REVIEW: Charming the Devil by Lois Greiman
Dear Ms. Greiman:
I think of myself as a big fan of the Beauty and the Beast tale, but I can’t help but wonder if we readers are being oversaturated with the retelling of this popular myth. Charming the Devil is the third entry in the Witches of Mayfair trilogy (and given that it is a trilogy, I assume that it is the last book in the trilogy but there are several plot threads that appear to be unresolved at the end).
Faye Nettles (not her real name, but I don’t know that we are ever given her real name) was found somewhere and taken in by Lord and Lady Gallo who own the Lavender House. The Lavender House shelters women who have gifts. Faye’s gift is one of truthtelling and it was sorely abused by someone in her past life. As part of the Lavender House, Faye is called upon to use her gifts to determine whether Rogan McBain was involved in the death of Lord Brendier.
Why the Lavender House is interested in Lord Brendier’s death remains a mystery to me in the end, as do many elements of the story. At one point, it was hinted that Faye is given this task merely so that she can prove to herself she is a woman of great strength and not the mouse she perceives herself to be. Yet, given all the dangers that Faye is put in to gain this knowledge, it seems that Lady Gallo plays very loose with her charges. Motivation of the characters often escaped me in this story.
The story had a very nice gothic feel to it, aided by the timidity of the Faye. She’s very uncertain of Rogan McBain, in part because of his large size. Men have never been kind to Faye and Rogan McBain has the ability to fell her in one blow. For Rogan’s part, he finds “faerie Faye”, as he calls her, fascinating but he’s also a little apprehensive for Rogan’s experience with women hasn’t been very good either. He has a strong protective streak, one that he’s tried to tamp down or eliminate, but to little success. This desire to protect the weaker, or the seemingly weaker sex, has gotten his heart broken and made him leery of permanent attachment to women.
Rogan and Faye are both like wounded birds and easily misunderstand the motives of others and intentionally mislead the other in trying to keep up their appearances. Faye is trying to show that she isn’t tenderhearted or weak (not understanding that the former does not imply the latter). Rogan is torn between wanting to protect Faye and not wanting to fall into another trap.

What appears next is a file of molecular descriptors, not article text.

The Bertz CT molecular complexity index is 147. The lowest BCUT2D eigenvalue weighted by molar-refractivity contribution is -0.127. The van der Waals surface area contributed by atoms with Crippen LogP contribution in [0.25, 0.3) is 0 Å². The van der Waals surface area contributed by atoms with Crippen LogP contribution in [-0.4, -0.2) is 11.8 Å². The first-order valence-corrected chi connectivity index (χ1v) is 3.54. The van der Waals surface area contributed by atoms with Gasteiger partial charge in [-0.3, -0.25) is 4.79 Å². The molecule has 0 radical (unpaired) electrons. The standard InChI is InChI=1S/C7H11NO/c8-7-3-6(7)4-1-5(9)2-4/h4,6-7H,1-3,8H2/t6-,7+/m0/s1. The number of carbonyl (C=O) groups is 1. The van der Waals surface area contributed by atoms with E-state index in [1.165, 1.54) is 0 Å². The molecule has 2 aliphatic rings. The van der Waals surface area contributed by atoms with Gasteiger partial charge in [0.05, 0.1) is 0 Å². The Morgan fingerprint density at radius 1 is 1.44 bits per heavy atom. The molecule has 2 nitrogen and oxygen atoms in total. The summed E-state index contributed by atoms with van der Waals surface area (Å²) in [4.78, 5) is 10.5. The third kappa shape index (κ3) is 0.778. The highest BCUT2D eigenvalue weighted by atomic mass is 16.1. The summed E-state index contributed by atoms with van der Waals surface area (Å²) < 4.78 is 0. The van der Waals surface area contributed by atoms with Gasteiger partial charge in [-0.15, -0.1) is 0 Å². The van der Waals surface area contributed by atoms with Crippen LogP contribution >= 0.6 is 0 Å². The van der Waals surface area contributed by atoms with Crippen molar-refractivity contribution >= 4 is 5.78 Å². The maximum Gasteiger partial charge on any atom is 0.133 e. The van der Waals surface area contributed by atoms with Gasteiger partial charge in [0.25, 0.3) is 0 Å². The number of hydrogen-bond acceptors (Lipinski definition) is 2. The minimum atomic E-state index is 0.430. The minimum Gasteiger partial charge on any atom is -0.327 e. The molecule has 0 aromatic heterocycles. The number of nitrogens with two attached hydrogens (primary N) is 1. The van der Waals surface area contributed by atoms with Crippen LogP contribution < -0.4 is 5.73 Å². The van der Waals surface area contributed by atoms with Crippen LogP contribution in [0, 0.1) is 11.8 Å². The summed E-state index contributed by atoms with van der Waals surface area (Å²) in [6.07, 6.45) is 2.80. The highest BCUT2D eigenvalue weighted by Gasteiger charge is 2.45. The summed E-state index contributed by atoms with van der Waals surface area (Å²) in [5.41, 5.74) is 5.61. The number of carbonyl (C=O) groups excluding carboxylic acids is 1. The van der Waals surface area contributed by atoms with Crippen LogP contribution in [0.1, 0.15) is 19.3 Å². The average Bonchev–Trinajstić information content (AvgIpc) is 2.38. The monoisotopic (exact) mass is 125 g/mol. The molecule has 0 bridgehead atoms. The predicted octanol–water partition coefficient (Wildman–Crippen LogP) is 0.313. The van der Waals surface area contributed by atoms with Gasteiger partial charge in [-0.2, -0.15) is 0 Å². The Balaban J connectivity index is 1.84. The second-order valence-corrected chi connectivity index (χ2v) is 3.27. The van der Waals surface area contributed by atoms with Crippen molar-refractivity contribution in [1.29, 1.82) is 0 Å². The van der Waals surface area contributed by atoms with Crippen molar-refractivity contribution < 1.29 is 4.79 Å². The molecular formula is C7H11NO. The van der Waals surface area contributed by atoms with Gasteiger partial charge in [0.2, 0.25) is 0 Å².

I found both Rogan and Faye to be very likeable. Rogan is described as so beast like, however, I envisioned pictures of Andrea the Giant. You, however, apparently see a young Gerard Butler. There was a definite disconnect between that vision and the description of Rogan as having “freakish size” or being referred to as a “big freak of a man” and having “timber sized legs”.
Part of my problem with the book is that it seemed very disjointed. There lacked smooth transition between scenes. One minute you would have two individuals talking and then next, one character would be in the backyard garden of a home at midnight. As I said previously, the motivation of the characters eluded me. Why were Faye and Rogan at ton parties? How did they go around blithely interrogating people? Why is Shaleena naked? (you can read the Shaleena naked scene here. I mean, the first scene produced questions that remained unanswered. I kept asking myself what the point was.
I have not read any of the other books in the trilogy and I admit to feeling disadvantaged because of it. Perhaps if I had read the three previous stories, I would have understood the role of the Lavender House and why Shaleena was naked. How people could just turn up in the garden at midnight and why Faye could roam the streets at dawn.
I liked the gothic appeal of it. I liked Faye and Rogan. I just felt like I had only been allowed to read half the story. C
This book was provided to the reviewer by either the author or publisher. The reviewer did not pay for this book but received it free.